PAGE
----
Competition and Antitrust
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Nysingh advocaten-notarissen N.V.
Kirton McConkie, PC
Author: Mert Karamustafaoglu
By its recently initiated three investigations, Akdeniz Elektrik Dağıtım A.Ş. (“Akdeniz Elektrik”), Enerjisa, and Gediz-Aydem, the Competition Board signals that it will adopt a more active policy in the coming days in the electricity sector. The problems with regard to the dominant positions of electricity distribution companies due to their market power in their areas, and the adaptation difficulties with respect to the legal unbundling principles, are familiar problems in the electricity sector. However, in 2014, it was claimed that the distribution companies engaged in various practices to complicate the operations of independent providers and prevent the exercise of consumers’ rights to choose their own providers. Moreover, although the Competition Board’s Sector Inquiry in Electricity Wholesale and Retail Sale Markets (“Sector Inquiry”) examined these claims in detail, the Competition Board decisions did not made any determinations as to breach.
Author: Assoc. Prof. Murat Develioglu
Recently, the 11th Civil Chamber of the Court of Cassation has adopted a different view from its longstanding approach with regard to claims against infringers of the Law on the Protection of Competition, based on provisions regulating torts in the Turkish Code of Obligations, wherein the commencement of the statute of limitations has been defined differently. These new decisions are analyzed hereinafter.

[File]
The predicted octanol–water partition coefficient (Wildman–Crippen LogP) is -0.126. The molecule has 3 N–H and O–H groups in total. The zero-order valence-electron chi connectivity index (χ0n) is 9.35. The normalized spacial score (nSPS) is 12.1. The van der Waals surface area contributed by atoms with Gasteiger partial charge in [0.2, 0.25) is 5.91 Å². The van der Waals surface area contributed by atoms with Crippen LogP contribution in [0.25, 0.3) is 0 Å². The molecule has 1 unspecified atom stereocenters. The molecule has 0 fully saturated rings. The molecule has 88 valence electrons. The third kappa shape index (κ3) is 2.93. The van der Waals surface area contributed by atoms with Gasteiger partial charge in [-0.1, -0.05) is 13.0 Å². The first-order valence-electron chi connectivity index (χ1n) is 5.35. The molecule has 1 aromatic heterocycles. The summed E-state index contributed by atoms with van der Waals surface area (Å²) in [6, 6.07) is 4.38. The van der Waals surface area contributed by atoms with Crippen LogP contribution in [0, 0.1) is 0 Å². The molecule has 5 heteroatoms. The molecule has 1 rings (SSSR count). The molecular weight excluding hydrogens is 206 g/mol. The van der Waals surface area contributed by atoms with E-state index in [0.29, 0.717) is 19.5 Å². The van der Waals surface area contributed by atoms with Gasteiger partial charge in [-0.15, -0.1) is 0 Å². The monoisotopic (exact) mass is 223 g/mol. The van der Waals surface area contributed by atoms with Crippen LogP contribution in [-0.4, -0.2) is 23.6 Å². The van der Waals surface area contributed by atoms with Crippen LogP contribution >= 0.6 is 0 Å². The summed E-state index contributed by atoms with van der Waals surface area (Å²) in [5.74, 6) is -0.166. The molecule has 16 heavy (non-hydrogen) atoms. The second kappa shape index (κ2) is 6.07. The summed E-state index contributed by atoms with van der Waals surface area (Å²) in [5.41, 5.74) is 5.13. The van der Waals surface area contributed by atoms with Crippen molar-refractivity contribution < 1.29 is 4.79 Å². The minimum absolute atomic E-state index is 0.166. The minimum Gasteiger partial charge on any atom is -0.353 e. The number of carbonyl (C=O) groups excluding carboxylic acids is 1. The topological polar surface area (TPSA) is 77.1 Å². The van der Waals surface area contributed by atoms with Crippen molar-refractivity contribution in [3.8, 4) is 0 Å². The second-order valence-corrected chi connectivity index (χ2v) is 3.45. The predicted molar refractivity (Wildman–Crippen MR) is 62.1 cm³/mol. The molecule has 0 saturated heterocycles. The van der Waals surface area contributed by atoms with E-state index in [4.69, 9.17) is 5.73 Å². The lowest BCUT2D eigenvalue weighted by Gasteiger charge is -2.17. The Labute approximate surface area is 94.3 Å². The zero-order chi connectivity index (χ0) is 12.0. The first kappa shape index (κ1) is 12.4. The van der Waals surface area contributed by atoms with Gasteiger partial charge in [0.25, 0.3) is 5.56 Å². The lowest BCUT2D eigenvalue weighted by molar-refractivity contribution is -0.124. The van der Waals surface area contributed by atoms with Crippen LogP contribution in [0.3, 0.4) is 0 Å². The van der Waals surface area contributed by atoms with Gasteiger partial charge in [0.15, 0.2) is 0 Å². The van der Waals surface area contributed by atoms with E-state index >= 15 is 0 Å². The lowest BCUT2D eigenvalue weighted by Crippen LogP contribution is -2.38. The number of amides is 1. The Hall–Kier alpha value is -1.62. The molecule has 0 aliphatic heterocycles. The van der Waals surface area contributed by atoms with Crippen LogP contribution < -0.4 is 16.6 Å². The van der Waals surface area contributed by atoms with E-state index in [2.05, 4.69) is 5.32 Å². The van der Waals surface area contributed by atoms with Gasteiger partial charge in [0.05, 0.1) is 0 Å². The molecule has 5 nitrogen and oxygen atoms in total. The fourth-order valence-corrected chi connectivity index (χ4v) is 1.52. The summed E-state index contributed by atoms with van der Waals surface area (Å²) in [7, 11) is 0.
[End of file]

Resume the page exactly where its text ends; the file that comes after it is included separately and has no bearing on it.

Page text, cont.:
Have you ever been deceived, even if for just a second, by an e-mail from your favourite clothing store claiming “50% OFF EVERYTHING,” only to realize that the fine print of the e-mail effectively excludes everything but last year’s styles?
Subsection 74.011(1) of the Competition Act addresses the making of false or misleading representations in electronic messages and makes them reviewable by the Commissioner of Competition. While this legislation has existed for some time, new changes are coming to Canada’s Anti-Spam Legislation (“CASL”), that create a private right of action for individuals who allege to be affected by false or misleading digital marketing.
By: Livia Oglio
Since February 3, 2017 damages actions for antitrust violations in Italy are governed by the new rules enacted by Legislative Decree no. 3/2017, implementing the 2014 EU Antitrust Damages Directive (Directive 2014/104/EU).
The European Commission's initiative stems from the awareness that, while the right to full compensation is guaranteed under the EU Treaties directly, the practical exercise of this right by victims of antitrust violations was often non effective or occurred in a way that made it excessively difficult or almost impossible because of the applicable rules and procedures in the national legal systems concerned.